Part of the show Do you burn more calories when thinking?
Haley Walsh asked:
I've noticed I am very tired after a day at uni, even though I am sitting most of the day. I have heard that brains burn approximately 20% of our daily calorie intake, but my question is: Do brains burn MORE calories when you're thinking really hard?
We put this brain teaser to nutritionist Toni Steer...
Toni - So, itís absolutely right, the brain does require round about 20% of your daily energy intake. The brain relies on glucose; it has to have glucose for energy so unlike other parts of your body, for example, other organs or muscles which can use fatty acids, the brain has to use glucose and it needs around about 120 grams of glucose a day. Most of the evidence indicates that, actually, you donít see a significant increase in energy consumption with people doing mental tasks. There have been some techniques where they can scan metabolic activity in different regions of the brain and itís looking at how the glucose moves and is utilised in different regions, and there is some suggestion that when youíre given a specific task you see more metabolic activity and glucose utilisation in different regions of the brain. But the overall impact of total energy requirement is very minimal and so the idea that if youíre going for a dayís lecture at university you need several chocolate bars, Iím afraid is not true.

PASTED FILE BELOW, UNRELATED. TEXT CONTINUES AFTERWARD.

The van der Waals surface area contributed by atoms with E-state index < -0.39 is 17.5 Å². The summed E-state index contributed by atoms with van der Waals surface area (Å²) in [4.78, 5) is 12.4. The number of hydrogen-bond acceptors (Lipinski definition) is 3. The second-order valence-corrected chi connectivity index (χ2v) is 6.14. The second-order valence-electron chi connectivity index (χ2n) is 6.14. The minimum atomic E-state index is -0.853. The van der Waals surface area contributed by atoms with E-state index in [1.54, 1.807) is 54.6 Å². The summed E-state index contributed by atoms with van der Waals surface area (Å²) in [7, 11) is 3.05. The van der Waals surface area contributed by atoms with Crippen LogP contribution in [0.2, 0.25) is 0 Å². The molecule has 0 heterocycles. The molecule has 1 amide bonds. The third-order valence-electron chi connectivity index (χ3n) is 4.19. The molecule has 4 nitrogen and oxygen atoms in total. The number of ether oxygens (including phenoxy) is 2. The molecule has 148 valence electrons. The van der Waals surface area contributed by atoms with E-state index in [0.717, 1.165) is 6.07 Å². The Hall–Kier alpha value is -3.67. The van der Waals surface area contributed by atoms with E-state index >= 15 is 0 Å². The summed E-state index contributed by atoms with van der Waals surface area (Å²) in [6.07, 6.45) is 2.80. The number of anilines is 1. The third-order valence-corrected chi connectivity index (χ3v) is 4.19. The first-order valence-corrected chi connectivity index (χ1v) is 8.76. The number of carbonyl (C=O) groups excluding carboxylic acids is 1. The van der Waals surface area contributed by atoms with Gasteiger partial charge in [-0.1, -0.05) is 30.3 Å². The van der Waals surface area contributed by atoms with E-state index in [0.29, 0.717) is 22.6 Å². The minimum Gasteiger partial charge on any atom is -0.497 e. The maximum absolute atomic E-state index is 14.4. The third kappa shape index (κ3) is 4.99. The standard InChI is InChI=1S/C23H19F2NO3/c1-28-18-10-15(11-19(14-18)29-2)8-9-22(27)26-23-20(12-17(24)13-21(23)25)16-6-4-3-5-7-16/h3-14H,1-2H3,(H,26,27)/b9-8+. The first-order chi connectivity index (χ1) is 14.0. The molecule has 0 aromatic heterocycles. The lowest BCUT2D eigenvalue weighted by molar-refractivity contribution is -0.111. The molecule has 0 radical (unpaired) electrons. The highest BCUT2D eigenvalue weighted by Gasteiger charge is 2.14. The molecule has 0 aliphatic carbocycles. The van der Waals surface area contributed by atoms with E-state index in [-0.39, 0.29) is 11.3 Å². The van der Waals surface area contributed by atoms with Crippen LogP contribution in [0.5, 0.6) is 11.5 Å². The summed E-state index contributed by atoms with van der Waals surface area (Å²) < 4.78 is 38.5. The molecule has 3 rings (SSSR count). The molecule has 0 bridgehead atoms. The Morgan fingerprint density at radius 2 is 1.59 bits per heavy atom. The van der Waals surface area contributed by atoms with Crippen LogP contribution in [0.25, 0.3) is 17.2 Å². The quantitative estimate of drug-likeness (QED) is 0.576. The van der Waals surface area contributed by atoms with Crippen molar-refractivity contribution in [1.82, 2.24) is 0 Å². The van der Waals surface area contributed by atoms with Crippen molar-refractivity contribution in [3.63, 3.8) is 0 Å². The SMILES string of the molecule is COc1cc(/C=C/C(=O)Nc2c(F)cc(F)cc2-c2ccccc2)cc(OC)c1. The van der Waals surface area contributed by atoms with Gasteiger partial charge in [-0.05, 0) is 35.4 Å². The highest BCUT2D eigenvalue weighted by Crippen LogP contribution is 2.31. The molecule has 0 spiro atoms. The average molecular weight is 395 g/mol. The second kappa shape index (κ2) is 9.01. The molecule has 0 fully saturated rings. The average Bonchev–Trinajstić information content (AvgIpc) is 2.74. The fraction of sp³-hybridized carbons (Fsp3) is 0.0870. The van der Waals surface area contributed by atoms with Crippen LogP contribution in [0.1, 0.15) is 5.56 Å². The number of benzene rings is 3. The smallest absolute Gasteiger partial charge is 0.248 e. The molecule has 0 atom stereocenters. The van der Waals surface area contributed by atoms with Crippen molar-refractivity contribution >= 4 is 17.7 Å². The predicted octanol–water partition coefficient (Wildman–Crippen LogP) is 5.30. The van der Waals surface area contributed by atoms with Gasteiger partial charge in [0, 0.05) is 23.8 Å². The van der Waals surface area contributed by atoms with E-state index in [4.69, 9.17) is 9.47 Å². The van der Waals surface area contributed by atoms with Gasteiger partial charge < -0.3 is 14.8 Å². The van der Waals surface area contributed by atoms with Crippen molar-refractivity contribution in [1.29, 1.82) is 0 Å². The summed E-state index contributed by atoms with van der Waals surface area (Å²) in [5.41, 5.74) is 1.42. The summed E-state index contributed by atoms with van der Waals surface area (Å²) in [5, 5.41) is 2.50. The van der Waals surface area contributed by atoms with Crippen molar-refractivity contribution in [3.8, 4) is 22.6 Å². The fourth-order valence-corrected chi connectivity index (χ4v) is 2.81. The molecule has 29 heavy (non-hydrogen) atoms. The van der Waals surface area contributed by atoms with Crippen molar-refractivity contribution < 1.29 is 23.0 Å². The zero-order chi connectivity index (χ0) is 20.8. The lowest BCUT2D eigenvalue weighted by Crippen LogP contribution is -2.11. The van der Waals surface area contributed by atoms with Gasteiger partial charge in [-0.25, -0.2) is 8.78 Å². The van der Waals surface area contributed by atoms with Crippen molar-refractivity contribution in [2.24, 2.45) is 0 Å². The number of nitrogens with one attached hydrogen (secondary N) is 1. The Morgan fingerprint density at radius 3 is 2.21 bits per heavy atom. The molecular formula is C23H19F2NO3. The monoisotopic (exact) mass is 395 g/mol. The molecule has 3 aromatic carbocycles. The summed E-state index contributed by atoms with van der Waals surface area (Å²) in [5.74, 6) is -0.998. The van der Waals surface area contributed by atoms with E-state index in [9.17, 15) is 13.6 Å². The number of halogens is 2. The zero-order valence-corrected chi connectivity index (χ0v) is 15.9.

Chris - Damn!
Toni - Itís not going to happen. Maybe the tiredness could be many other factors and, actually, one of them is good hydration. So tiredness and not being able to concentrate is often about making sure youíre well hydrated.
The only times I recall losing weight significantly (other than through ill health) were crosscountry skiing (despite eating 5000 calories or more per day) and during Finals.
Thinking definitely burns calories. Though, I'm not sure how much more it is than when the brain is "resting" (your brain is always working, and most of what it does is not conscious).
I also feel harrased after the long day at school or after taking an exam . But , I bet that this is just mental strain. you are emotionally exhausted and you also have an urgent desire to rest in some quiet room where no problems are confronted and no solutions are searched for . however , I will be pleased to find out that , on the contrary,the process of thinkingg does really burns calories .
I think it has something to do with what you are thinking.